Lifestyle · New York

The Loneliest Place in New York? Your Fridge

 

Over the last few years,my eating habits have been consistent. When I moved to Vancouver, I started to learn about the intrinsic link between your diet and how it affects everything from your mood to your skin (I didn’t even know what an avocado or a sweet potato was until 2011.) In the ensuing years, I thought myself a lot about nutrition, health and wellness; finally putting into practise all those year’s worth of Home Economics knowledge.

Alas, moving to this fast paced city takes any form of routine you have in place and chucks it out the window. I cannot imagine that there are many people in this city (with the notable exception of athletes and fitness instructors) that abide by the breakfast/snack/lunch/snack/dinner format throughout the day. There simply isn’t time. Not to mention the expense of eating that many times a day. Old school New Yorkers thrive on $1 coffees from the street vendors accompanied by bagels slathered with cream cheese. Meanwhile the more health conscious will be seen taking breaks from the office to pick up $10 green juices and acai bowls from Juice Press. As for those in the middle, like me, there are days when you shell out for falafel bowls, quinoa salads, vegan power bars and coconut milk lattes, but by the end of the week your diet looks more like that of a hormonal teenage boy – a handful of dry cereal here, a couple of gummy bears there.

That is because eating on the go is key in New York, where convenience is king. It sounds crazy but there are days when you are so busy you genuinely forget to eat as you dash around. In our apartment, we have a ‘kitchenette’ so small that there is no area to even prep your vegetables (this we must do while sitting on the couch balancing the chopping board on our knees). In the last seven months, we have used the oven approximately….never. The most adventurous meals prepared to date have been boiled eggs, oatmeal and the occassional stir fry.

Which brings me to the saddest and loneliest place I can think of in Manhattan: our fridge.

The large metal tomb stands quietly in the corner of the living room, like a shrine to what could be: it serves as a tragic reminder of what life would be like if we did cook at home all the time, filling it with the produce it deserves.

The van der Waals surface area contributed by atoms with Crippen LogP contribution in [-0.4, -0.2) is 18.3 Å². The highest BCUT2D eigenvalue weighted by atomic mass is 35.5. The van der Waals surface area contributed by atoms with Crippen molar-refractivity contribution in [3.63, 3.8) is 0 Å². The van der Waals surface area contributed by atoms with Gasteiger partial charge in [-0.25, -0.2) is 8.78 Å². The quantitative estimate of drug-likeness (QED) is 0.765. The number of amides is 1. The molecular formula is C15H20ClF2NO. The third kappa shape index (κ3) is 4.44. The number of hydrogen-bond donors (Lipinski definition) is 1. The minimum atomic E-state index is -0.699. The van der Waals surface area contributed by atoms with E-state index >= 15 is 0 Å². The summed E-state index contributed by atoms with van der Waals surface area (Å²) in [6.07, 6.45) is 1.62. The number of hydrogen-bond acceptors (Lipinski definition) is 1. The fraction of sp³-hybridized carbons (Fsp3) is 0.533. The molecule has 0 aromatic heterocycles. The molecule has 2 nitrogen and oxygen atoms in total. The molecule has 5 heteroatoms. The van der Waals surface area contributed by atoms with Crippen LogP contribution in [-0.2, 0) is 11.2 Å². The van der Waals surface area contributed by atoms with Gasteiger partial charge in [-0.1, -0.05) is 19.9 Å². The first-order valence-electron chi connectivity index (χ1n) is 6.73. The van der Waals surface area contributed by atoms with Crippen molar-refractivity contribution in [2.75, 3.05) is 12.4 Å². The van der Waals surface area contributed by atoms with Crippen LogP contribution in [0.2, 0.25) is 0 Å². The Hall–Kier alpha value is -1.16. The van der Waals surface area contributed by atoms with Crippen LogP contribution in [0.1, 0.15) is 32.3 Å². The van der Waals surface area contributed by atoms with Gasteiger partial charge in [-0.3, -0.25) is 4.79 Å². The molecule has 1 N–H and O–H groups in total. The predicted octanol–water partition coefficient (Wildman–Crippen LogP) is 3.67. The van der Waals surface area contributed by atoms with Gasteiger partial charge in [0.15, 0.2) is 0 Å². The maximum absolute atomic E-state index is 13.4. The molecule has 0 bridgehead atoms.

Each time I open it and scan the contents, it evokes memories of every sitcom about a spinster I can think of, such as Bridget Jones with her mouldy cheese, Ben & Jerrys, and a spool of blue string.

fridge

Seeing as there is three of us living here, it is never empty per sé – the following items can usually be found loitering around the shelves.

Bananas – these are probably the only consistent thing in my life right now.

Almond butter – at $14 a jar, this is my weekly splurge so I must ration it out carefully.

Beer.

Randomly, a lot of empty plastic bags.

Leftover Seamless deliveries – who can remember a time before Seamless?

Face masks.

Grapes – these take up a lot of space, as everytime Ruth is in work one of the Chinese dishwashers bestows her with multiple plastic containers of them.

Hummus – again, one of the only things I can really rely on in my life at the moment (if I’m feeling fancy, there may also be babaganoush).

Hyaluronic acid chews and Olly beauty vitamins – some TLC for my skin and body when my diet leaves a lot to be desired.

Eggs and plain Greek yoghurt – the lazy girl staples.

Rogue berries that have escaped from their packages.

 

(Side note: the fridge also serves another integral role in the apartment – on top of it is where we house the ‘Bold Box’, a naughty little container where the Cadbury’s, Taytos, Galaxies, Mars Bars and Aeros are hidden when visitors smuggle them into the country for us.)

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